MrEspresso

Phergie is also feeding posts from our P2 site (mentioned below) to keep the team updated on new comments and discussions happening there.

As far as apps go, for Mac, most of us started off with Colloquy before moving on to other things like LimeChat and Adium. For the Windows users among us, we’re predominantly using mIRC, and Xchat is the most commonly used client for Linux, though a Windows version also exists.

Twitter

In the last month we’ve started trying to use Twitter for both internal and external communications. Everyone at Event Espresso was already on Twitter, and Event Espresso has it’s own Twitter account. On our personal accounts, we use the #EventEspresso hashtag for general Event Espresso-related tweets and #eesupport or #eedev for support or development-related tweets. Not only can we keep each other in the loop with what we’re doing, but this gives our users a level of transparency about what we’re up to as well. So, what are we using to manage Twitter? For OSX, there’s the native Twitter app in the App Store or, for everyone, the cross-platform web app TweetDeck.

Browser

To the developers out there, it should come as no surprise that Chrome and Firefox are our browsers-of-choice. The powerful tools of Chrome’s built-in inspector and Firefox’s Firebug extension are invaluable to developing and testing markup. For the Mac users among us there’s Parallels and Oracle’s VirtualBox for Windows virtualization for testing Internet Explorer.

Screenshots & annotations

Formerly, the popular favorite for screenshots with annotations was Skitch. Recent changes to the platform have been universally less well received by our team, and some of us have begun looking elsewhere. The Awesome Screenshot extension for Chrome is…awesome…for browser-based screenshots and Droplr and Screencast.com have also been used by some of us for sharing screenshots. I wrote up an Alfred* extension to replace the timed screenshot feature that Skitch dropped from their app.

* covered later…

Email

Event Espresso uses Google Apps extensively, so many of us just use the Gmail interface for mail. However, the Sparrow for Mac is hands-down the best desktop email client and also has an iOS app replacement for Apple Mail. Speaking personally, Sparrow makes me actually enjoy looking at my email inbox. It’s definitely worth downloading the free (ad supported) version and convincing yourself it’s worth the ten bucks to use it without the ads.

FTP

While the cross-platform workhorse of FileZilla is definitely a favorite, some of the Mac users among us cling to Transmit, by Panic (who also make Coda), which also allows file transfers to Amazon S3 buckets (which we’re using as our CDN).

IDE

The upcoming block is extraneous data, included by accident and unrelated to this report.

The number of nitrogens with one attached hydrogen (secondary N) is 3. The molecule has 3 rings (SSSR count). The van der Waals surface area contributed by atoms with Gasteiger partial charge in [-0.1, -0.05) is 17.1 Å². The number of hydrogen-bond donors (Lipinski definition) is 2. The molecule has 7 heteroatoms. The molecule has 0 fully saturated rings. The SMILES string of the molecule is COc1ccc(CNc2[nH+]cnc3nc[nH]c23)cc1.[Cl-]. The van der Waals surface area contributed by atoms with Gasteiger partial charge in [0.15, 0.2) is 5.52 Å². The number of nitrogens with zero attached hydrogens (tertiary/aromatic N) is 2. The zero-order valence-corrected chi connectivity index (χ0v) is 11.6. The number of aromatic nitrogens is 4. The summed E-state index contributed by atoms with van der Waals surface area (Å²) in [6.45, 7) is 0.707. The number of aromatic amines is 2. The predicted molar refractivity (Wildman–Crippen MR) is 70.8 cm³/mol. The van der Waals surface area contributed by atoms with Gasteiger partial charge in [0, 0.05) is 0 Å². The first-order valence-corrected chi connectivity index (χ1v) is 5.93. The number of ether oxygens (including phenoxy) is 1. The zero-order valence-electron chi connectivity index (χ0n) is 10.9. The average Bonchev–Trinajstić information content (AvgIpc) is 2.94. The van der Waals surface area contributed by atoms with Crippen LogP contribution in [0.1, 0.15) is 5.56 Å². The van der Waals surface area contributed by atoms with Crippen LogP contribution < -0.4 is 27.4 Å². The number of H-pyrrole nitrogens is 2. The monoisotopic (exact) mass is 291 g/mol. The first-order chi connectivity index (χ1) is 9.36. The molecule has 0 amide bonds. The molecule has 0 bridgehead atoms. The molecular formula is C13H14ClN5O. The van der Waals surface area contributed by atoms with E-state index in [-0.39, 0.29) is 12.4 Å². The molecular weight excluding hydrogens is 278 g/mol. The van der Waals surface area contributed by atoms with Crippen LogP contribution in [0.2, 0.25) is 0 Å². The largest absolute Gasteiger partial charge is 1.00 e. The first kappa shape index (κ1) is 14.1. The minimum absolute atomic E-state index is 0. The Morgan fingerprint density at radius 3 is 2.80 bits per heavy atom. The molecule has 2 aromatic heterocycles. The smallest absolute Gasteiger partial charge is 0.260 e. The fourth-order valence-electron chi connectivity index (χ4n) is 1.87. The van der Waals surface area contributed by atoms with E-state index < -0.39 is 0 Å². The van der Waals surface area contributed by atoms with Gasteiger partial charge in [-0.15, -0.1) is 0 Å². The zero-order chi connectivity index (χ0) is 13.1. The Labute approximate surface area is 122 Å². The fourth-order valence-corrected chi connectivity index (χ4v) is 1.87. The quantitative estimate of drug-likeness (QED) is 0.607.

A good IDE is important when you’re spending all day staring at it. Sublime Text 2 gets our popular vote with some runners up being Coda and NetBeans. (If you’re looking for a good IDE or have just gotten started with Sublime, this is a great resource that goes through a lot of the amazing built-in features of the program as well as the plugins that can be added.) Windows users (that don’t want to deal with NetBeans) can either grab a copy of Sublime as well, or take a look at the free Notepad++.

Version Control

Version control is essential for any development project, large or small. Even if you aren’t part of a team of developers, version control is invaluable in being able to “roll back” changes to an earlier version when something breaks. Having a solid, reliable version control system (and app) is a required part of ensuring that everyone on the team is looking at the same — and the correct — version of the code. Event Espresso currently uses Subversion for our version control (though we plan to eventually move to Git). Most of us Mac folk started out using Versions but have since migrated to Cornerstone. For Windows, there’s TortoiseSVN and for Linux, we recommend RapidSVN (if you’re not just more comfortable using the commandline). For Git, we recommend Tower (for Mac), the GitHub Git client (for Mac/Windows) or TortoiseGit (for Windows). Alternately, if you’ve already started using Sublime, there are excellent Git and Subversion extensions for Sublime, and NetBeans also has integrated SVN support as well as a plugin for Git support.

Other tools

What other programs and apps are we using? Here are a few of our favorites:

  • P2 – we have an internal P2 blog that we use to announce and discuss issues with the entire team
  • Codebase – where all our SVN repositories are stored and for internal issue tracking
  • Asana – for support issues and other non-coding-related task- and project management
  • Google Drive and Dropbox – cloud storage
  • Codebox, Gist, Piratepad, jsfiddle (and, recently Koding) – storing and sharing code snippets
  • Alfred (Mac) – all-purpose productivity app (some of the automation features of Alfred — such as the previously-mentioned timed screenshot extension) are simply amazing and well worth the cost of the Power Pack add-on)
  • Textexpander (Mac) – keyboard shortcuts for commonly-used text (or code) blocks
  • TotalFinder (Mac) – Finder add-on/replacement that enables tabs in Finder windows

WordPress Plugins

But what about the plugins we use for WordPress, you ask? We use a combination of custom-built plugins, premium plugins and free plugins from WordPress.org. Here are the ones that are most frequently used or most essential to the site:

…as well as custom-built plugins handling the 404 pages, new bbPress topic notifications, testimonials, showcase sites, product features, and various Plugin Update Engine tweaks and add-ons. We’re also using a Google Custom Site Search for our search pages with a custom template and modified searchform so searches go to the Google search.

What are your favorite tools to use in your business or on your website? Let us know in the comments!